Areyah Kaltmann

G-d, we need our mother! A prayer for Yom Hazikaron

This Sunday May 12 is Israeli Memorial Day. (Image credit: Chabad Columbus)

Elokeinh V’Elokei Avosaynu – Our G-d and G-d of our ancestors.

On October the 7th, our people were attacked. A relentless bombardment of rockets, homes decimated, our husbands, wives, parents and children taken captive, and our brave soldiers hunted down and maimed.

“In each and every generation the nations of the world rise up against us to attempt to destroy us.” These timeless words are found in the Passover Haggadah in the Vehi Sheamda. The famous passage ends with: “But the Holy one – Hakadosh Baruch Hu – Matzilenu Miyadam – saves us from them ”

This eternal prayer gives hope and inspiration to many, who fully trust and look forward to the divine deliverance from our enemies who seek to destroy us.

But many still ask “G-d, how can your people find comfort when we still have not fully grieved?” Caught in seven months of intense battle and global condemnation. G-d, Your people are in such a state of shock that we can’t even fully express the depths of their pain.

The answer lies once again in the haggadah. We read about the four sons. The wise, wicked, simple and a fourth son who can’t even ask a question, He simply can’t even open up his mouth. Why can’t he speak?

This son is shell-shocked, silenced and muted by the cruelty of his enemy.

Dear G-d, let us learn the lesson found in the answer to the child who doesn’t know how to ask a question. The Haggadah states “At Petach Lo,” — You must open up the conversation and explain to him that “God took us out of Egypt.”

This phrasing “At Petach Lo,” is in the feminine Hebrew construction, meaning that a female, feminine figure is the one who should speak to this child.

The silent, shell-shocked, sensitive child doesn’t need a stern father, a punishing parent or even a superhero to explain things to him. This son needs a loving and caring mother. A nurturing feminine figure who is sensitive to his needs.

G-d, we have suffered. The 133 hostages in Gaza have suffered unimaginably, as have their relatives and all those who pray for them daily. We can’t understand why. But in order for us to heal and progress, it’s time for us to have a nurturing mother.

My father, a Holocaust survivor who went through seven concentration camps, told me on many occasions that more than anyone else, the person he yearned to be reunited with was his mother.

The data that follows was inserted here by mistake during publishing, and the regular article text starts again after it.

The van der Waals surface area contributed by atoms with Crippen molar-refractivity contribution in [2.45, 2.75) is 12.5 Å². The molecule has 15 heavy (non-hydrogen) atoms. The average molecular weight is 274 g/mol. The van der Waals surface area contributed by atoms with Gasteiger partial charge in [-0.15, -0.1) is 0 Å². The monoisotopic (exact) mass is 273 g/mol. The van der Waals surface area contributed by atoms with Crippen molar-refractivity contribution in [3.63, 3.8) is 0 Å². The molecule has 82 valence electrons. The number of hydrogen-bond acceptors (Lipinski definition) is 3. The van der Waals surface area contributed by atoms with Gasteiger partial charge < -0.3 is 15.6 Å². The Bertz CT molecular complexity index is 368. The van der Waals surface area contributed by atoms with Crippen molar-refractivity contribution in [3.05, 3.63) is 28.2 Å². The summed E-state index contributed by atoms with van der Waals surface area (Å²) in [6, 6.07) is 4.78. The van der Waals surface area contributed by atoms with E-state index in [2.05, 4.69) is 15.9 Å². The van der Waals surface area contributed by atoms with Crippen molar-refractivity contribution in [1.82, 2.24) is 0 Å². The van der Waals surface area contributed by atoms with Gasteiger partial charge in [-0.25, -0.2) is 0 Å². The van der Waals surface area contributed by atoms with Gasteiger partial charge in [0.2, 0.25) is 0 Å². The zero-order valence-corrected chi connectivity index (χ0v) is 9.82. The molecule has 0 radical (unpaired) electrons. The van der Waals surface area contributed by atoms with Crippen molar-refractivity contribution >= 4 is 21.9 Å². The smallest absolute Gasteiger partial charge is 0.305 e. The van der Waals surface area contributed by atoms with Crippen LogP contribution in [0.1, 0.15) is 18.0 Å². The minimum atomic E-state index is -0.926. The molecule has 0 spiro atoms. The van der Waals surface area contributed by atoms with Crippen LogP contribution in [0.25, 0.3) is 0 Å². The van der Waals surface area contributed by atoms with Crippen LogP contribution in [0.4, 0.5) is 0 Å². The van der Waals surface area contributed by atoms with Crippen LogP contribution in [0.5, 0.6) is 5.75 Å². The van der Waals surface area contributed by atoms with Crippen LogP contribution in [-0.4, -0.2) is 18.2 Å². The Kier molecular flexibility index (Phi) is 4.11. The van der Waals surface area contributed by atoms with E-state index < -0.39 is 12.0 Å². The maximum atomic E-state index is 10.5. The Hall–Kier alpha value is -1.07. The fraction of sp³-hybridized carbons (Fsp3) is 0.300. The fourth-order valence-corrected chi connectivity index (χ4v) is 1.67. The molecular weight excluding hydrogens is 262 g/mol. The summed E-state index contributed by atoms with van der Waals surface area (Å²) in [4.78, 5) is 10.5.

Because nothing is stronger than the embrace of a mother. Much like the fact that a ship that is anchored deep can withstand the highest, most-violent waves, the one who feels their mother’s embrace can withstand even the most turbulent of situations. As it is written in the psalms, “he who has trust and loves HaShem shall be granted kindness and compassion.”

HaShem, grant us peace and love on this Yom Hazikaron, this day of memory. May the loving embrace of a mother come down upon each of us like the Shechina – the divine feminine presence which occupied and permeated the Holy temple in Jerusalem.

Our people have endured much, and with the help of G-d’s divine feminine energy, may everyone here be granted the inner strength and love to help us heal our collective traumas and pains both from the current conflict and from the entire history of our people’s exile.

Dear G-d, Hug us, protect us, smother us with your all-encompassing love, and bring Mashiach once and for all to redeem us, bring an end to all wars, and reunite us with our family back in Jerusalem.

May the one who makes peace in heaven, bring peace upon us and all the people of Israel.

Oseh Shalom Bimromav Hu Yaaseh Shalom Aleinu Veal Kol Yisrael

Veimru Amen

About the Author
Rabbi Areyah Kaltmann is the Director of Chabad Columbus at the Lori Schottenstein Chabad Center. For over three decades, Rabbi Kaltmann and his wife Esther have put their heart and soul into serving the Columbus Jewish community. In addition to directing Chabad Columbus, the Rabbi and his family also operate LifeTown Columbus — which teaches essential life skills to more than 2,100 Ohio students with special needs in a 5,000-square-foot miniature city, Kitchen of Life — which fosters social-emotional skills for young people through culinary arts, Friendship Circle Columbus, the Jewish Business Network, and dozens of other programs. Areyah and Esther have adult children who serve Chabad of Downtown Columbus, oversee Chabad’s many programs and enthusiastically serve people throughout the state.
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